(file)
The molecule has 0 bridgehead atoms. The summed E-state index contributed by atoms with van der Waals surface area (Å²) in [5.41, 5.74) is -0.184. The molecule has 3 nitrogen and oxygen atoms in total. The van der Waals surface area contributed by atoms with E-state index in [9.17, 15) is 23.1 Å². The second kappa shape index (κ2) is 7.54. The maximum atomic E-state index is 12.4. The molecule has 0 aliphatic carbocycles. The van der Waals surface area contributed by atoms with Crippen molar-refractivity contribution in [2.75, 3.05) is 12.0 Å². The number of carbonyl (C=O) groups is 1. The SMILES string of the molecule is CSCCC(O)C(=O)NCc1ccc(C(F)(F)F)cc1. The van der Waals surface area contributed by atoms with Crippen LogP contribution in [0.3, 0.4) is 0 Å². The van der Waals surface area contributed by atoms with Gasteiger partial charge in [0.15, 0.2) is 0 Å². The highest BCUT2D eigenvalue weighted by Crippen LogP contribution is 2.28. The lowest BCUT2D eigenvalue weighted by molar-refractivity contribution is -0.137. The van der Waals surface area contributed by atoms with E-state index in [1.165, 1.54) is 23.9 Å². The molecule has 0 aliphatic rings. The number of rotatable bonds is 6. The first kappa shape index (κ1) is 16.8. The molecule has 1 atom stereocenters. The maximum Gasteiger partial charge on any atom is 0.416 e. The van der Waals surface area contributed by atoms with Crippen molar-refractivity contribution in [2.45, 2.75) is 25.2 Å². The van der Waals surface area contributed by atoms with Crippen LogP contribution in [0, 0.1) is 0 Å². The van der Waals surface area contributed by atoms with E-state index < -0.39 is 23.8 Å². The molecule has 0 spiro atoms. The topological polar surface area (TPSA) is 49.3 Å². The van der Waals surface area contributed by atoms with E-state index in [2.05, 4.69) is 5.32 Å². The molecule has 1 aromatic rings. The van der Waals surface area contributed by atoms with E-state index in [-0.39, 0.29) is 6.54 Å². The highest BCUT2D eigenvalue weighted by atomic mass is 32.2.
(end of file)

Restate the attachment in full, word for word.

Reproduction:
The molecule has 0 bridgehead atoms. The summed E-state index contributed by atoms with van der Waals surface area (Å²) in [5.41, 5.74) is -0.184. The molecule has 3 nitrogen and oxygen atoms in total. The van der Waals surface area contributed by atoms with E-state index in [9.17, 15) is 23.1 Å². The second kappa shape index (κ2) is 7.54. The maximum atomic E-state index is 12.4. The molecule has 0 aliphatic carbocycles. The van der Waals surface area contributed by atoms with Crippen molar-refractivity contribution in [2.75, 3.05) is 12.0 Å². The number of carbonyl (C=O) groups is 1. The SMILES string of the molecule is CSCCC(O)C(=O)NCc1ccc(C(F)(F)F)cc1. The van der Waals surface area contributed by atoms with Crippen LogP contribution in [0.3, 0.4) is 0 Å². The van der Waals surface area contributed by atoms with Gasteiger partial charge in [0.15, 0.2) is 0 Å². The highest BCUT2D eigenvalue weighted by Crippen LogP contribution is 2.28. The lowest BCUT2D eigenvalue weighted by molar-refractivity contribution is -0.137. The van der Waals surface area contributed by atoms with E-state index in [1.165, 1.54) is 23.9 Å². The molecule has 0 aliphatic rings. The number of rotatable bonds is 6. The first kappa shape index (κ1) is 16.8. The molecule has 1 atom stereocenters. The maximum Gasteiger partial charge on any atom is 0.416 e. The van der Waals surface area contributed by atoms with Crippen molar-refractivity contribution in [2.45, 2.75) is 25.2 Å². The van der Waals surface area contributed by atoms with Crippen LogP contribution in [0, 0.1) is 0 Å². The van der Waals surface area contributed by atoms with E-state index < -0.39 is 23.8 Å². The molecule has 0 spiro atoms. The topological polar surface area (TPSA) is 49.3 Å². The van der Waals surface area contributed by atoms with E-state index in [2.05, 4.69) is 5.32 Å². The molecule has 1 aromatic rings. The van der Waals surface area contributed by atoms with E-state index in [-0.39, 0.29) is 6.54 Å². The highest BCUT2D eigenvalue weighted by atomic mass is 32.2.